Flesh & Blood Women

We somehow* have ended up with two reviews of the trio of plays that make up Flesh & Blood Women. Rather than choosing between them and either going to waste, we are publishing both.

Four actors, one director, and a dozen-odd production crewers making it all happen. A standard evening at the theatre? Well, yes – except that for Flesh and Blood Women, a trilogy of new plays staged by Martin Lynch’s Green Shoot company, all of those involved are women.

The writers are too, and the perspectives they provide on Northern Ireland’s recent history are fascinatingly different from more familiar, male-dominated narratives.

Brenda Murphy’s Two Sore Legs, for instance, tells the story of Bridget, a Belfast mother who had eleven children, six of them by a married man who lived around the corner. Maria Connolly’s performance is by turns sassy, brassy, humorous, and irrepressibly optimistic. On paper Bridget sounds like an exploited victim. Her own attitude is more nuanced: she genuinely loved the errant, absent father, had happiness with him, and makes you feel it.

A dominant central performance also propels Picking Up Worms, by ex-PUP leader Dawn Purvis. Kerri Quinn, as the perpetually animated Lisa, is the chatty, occasionally bratty young Belfast girl to the letter. The action, including bleaker episodes relating to the Troubles, is seen through a child’s eyes, and celebrates the indomitable spirit that kept the city’s women going through a dreadful era.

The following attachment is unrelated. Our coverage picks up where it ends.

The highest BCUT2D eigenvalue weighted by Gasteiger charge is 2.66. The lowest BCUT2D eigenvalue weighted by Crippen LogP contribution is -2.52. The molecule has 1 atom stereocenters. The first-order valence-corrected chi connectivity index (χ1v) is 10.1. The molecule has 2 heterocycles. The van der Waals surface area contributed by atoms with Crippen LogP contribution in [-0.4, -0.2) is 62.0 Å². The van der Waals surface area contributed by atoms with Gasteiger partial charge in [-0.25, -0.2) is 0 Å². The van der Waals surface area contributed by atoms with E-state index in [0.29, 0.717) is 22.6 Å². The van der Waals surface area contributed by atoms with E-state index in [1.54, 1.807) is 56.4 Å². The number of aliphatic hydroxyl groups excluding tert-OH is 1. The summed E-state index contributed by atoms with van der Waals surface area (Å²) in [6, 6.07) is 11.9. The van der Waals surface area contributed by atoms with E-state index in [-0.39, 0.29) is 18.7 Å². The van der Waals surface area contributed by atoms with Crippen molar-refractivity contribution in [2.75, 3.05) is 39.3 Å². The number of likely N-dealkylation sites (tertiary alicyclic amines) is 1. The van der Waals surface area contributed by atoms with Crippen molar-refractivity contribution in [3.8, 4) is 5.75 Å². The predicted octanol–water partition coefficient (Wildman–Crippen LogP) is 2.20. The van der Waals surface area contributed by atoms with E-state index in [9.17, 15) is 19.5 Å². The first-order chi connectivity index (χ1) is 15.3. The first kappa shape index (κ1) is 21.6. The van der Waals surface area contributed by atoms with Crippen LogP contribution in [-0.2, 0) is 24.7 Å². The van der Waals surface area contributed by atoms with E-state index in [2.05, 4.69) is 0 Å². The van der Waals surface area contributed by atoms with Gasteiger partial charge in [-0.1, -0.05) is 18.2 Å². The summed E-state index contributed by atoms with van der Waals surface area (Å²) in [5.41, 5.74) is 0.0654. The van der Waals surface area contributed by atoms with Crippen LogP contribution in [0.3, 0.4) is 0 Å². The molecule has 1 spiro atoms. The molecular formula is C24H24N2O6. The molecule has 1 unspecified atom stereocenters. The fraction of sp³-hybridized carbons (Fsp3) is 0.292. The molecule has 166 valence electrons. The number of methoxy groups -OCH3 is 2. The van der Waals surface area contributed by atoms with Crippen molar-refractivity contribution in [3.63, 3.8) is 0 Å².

Jo Egan’s Sweeties is darker, and Quinn is again outstanding in the starkly contrasting role of a woman psychologically decimated by experiences of sexual abuse in her childhood. There’s mordant humour here too, but of a blacker variety.

Noreen Kershaw’s direction is physically inventive, and unfailingly sympathetic to the writers. These plays are by women, but emphatically not only for women: they bubble with freshness, wit and energy, and deserve the widest possible audience for the run in Belfast, then on tour in Omagh, Limavady, Downpatrick and Coalisland.

Terry Blain


Flesh and Blood Women, Martin Lynch’s most recent offering, is an all-female production about the feminine condition in Northern Ireland. With the exception of Lynch this really is women only, from crew to actors and director to writers there ain’t a bloke amongst them, even if there is one calling the shots.

It certainly sounded like an interesting idea from the offing, especially considering the playwrights that Green Shoot (Lynch’s production company) commissioned; Dawn Purvis, the ex-PUP leader who previously had never put pen to paper for dramatic purposes. Purvis’ piece is kept company by a play from ex-republican prisoner turned poet and playwright, Brenda Murphy. And finally, the experienced writer and director Jo Egan, a more obvious choice, some might say, as both a skilled dramaturg and the partner of Lynch.

The 3 plays take place in the same evening in the Grand Opera House’s Baby Grand studio. First up was Murphy’s monologue Two Sore Legs.